ABP, the €389bn Dutch civil service scheme, has directly invested €327m in the construction of the largest wind farm in mainland Sweden.
The Åskalen project – comprising 80 turbines – would generate sufficient energy to power the equivalent of 300,000 Dutch households, the pension fund said.
Åskalen is the first wind farm in which ABP has taken a 100% stake, cutting out external managers and their fees, according to Harmen Geers, spokesman for APG, ABP’s asset manager.
He said that direct investment would give ABP increased control of the 288-megawatt project, which was crucial for getting the project into the construction phase. The pension fund intended to follow this approach in future projects as well, he added.
Åskalen will be built in co-operation with Vasa Wind as operational manager, its owner Hg Capital, and Danish turbine manufacturer Vestas.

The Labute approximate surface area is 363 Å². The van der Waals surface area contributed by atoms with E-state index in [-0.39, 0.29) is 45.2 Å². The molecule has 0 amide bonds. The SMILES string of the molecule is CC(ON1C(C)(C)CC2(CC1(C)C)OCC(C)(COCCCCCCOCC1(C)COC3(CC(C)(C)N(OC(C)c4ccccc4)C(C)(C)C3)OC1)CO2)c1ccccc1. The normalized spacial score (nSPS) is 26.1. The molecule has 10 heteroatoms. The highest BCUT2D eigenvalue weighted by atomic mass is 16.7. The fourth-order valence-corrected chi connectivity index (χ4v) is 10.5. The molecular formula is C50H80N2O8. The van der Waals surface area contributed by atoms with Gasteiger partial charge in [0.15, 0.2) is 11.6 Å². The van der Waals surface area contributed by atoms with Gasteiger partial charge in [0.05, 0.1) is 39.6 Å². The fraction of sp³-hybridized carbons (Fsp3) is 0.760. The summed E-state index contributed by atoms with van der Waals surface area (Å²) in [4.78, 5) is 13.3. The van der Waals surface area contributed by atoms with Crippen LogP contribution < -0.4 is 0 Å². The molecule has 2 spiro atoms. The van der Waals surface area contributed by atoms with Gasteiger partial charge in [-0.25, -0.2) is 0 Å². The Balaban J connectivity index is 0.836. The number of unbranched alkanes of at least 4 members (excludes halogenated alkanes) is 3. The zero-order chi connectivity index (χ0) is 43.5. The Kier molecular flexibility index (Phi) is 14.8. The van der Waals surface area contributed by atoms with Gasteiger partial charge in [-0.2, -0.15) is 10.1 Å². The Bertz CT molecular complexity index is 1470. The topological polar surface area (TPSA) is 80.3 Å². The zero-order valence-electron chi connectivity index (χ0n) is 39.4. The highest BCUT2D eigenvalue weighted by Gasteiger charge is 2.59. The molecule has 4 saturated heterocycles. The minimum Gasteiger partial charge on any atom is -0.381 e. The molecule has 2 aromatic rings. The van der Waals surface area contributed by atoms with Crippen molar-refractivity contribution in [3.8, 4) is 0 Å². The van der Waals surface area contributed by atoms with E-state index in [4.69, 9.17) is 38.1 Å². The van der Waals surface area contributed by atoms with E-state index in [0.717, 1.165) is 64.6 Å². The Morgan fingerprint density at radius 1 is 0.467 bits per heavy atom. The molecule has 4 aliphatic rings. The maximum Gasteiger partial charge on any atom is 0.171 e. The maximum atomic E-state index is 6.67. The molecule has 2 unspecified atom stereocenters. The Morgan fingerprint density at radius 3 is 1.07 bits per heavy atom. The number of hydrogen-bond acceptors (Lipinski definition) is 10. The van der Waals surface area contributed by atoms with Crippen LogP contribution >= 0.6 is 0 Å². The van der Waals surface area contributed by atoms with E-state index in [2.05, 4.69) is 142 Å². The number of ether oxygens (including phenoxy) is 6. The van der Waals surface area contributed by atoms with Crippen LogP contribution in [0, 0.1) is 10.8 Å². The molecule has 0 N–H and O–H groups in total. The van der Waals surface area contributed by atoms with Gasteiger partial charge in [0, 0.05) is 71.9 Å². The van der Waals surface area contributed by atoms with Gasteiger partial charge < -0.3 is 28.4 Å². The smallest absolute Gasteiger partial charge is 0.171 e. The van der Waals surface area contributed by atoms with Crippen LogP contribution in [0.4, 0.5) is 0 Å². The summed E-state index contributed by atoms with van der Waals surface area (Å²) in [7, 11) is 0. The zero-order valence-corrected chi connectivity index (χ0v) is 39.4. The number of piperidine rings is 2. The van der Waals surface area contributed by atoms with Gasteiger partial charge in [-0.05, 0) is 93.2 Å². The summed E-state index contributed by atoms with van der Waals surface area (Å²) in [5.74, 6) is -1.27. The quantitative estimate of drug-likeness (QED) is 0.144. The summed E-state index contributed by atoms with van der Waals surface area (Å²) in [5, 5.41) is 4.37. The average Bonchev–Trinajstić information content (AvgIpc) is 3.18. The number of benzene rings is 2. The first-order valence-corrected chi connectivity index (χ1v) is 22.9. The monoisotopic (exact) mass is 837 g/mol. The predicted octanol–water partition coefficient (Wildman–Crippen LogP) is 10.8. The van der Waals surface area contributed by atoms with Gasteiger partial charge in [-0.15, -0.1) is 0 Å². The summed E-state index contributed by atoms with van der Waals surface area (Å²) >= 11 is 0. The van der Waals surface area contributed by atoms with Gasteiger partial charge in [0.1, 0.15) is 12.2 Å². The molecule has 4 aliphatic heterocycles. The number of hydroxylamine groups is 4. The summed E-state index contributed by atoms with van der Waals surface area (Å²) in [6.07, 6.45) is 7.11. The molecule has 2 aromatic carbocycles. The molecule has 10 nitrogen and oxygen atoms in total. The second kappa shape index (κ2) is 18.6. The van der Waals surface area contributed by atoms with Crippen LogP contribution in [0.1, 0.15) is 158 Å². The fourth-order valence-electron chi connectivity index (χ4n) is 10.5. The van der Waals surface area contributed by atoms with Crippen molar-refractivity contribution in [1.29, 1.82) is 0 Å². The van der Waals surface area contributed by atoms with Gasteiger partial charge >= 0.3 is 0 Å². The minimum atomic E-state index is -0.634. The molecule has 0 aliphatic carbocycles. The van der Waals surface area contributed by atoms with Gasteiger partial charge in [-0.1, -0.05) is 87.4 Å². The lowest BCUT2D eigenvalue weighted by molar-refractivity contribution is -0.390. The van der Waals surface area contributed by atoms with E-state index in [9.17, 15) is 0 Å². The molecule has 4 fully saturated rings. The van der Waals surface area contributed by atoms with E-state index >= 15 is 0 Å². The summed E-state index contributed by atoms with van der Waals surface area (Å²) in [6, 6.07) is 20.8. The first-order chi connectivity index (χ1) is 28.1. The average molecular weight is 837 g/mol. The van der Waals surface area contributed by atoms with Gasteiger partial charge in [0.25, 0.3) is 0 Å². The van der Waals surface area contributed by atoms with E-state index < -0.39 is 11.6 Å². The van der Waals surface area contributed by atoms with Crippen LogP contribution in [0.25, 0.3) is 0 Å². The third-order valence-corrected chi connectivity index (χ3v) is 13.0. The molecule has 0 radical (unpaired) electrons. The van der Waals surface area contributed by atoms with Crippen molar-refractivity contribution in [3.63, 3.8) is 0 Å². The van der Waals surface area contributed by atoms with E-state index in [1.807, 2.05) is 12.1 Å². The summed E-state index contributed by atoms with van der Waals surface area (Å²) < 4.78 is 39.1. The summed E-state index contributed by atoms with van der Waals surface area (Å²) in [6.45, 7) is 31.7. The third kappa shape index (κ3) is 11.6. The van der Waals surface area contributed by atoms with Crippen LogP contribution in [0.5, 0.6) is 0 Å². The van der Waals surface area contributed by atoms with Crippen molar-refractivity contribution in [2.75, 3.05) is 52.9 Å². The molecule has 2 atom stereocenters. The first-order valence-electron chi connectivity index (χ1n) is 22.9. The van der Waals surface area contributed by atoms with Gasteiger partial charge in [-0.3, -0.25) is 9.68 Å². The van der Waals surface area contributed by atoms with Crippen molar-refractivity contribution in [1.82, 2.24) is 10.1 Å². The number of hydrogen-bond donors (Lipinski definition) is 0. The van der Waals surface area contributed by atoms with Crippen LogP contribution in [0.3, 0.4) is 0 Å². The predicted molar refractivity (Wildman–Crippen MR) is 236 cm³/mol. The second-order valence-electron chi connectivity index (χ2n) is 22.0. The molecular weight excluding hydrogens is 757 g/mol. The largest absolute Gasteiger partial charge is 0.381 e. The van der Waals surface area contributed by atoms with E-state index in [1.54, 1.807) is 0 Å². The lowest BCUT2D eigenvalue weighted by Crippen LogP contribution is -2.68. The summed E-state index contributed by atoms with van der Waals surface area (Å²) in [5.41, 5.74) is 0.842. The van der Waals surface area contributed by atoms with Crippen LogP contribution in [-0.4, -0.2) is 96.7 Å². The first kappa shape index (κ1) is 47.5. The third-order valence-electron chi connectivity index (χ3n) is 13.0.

ABP – which already has stakes in more than 100 wind farms worldwide – said the investment in Åskalen contributed to its target of reaching €5bn worth of investments in clean energy by 2020. This is to be achieved through infrastructure, private and public equity, and green bonds.
ABP has also invested €250m in Norwegian hydropower operator Småkraft through a joint venture with German asset manager Aquila Capital.
With the additional financial firepower of another €250m from debt financing loans, the joint venture has acquired or built approximately 100 small hydropower plants in Norway, annually generating 1 terawatt of clean energy.
APG’s Geers said that Småkraft intended to double this capacity by 2020.
With the investment in wind farm Åskalen, the civil service scheme has increased its entire clean energy portfolio to more than €3.1bn.
Commenting on the investment, Corien Wortmann-Kool, ABP’s chair, emphasised that it was important to the fund to contribute to clean energy transition and the climate goals of the Paris Agreement, as one of the largest pension funds in the world.
“ABP wants to provide its 2.9m participants with a decent pension in a sustainable way,” Wortmann said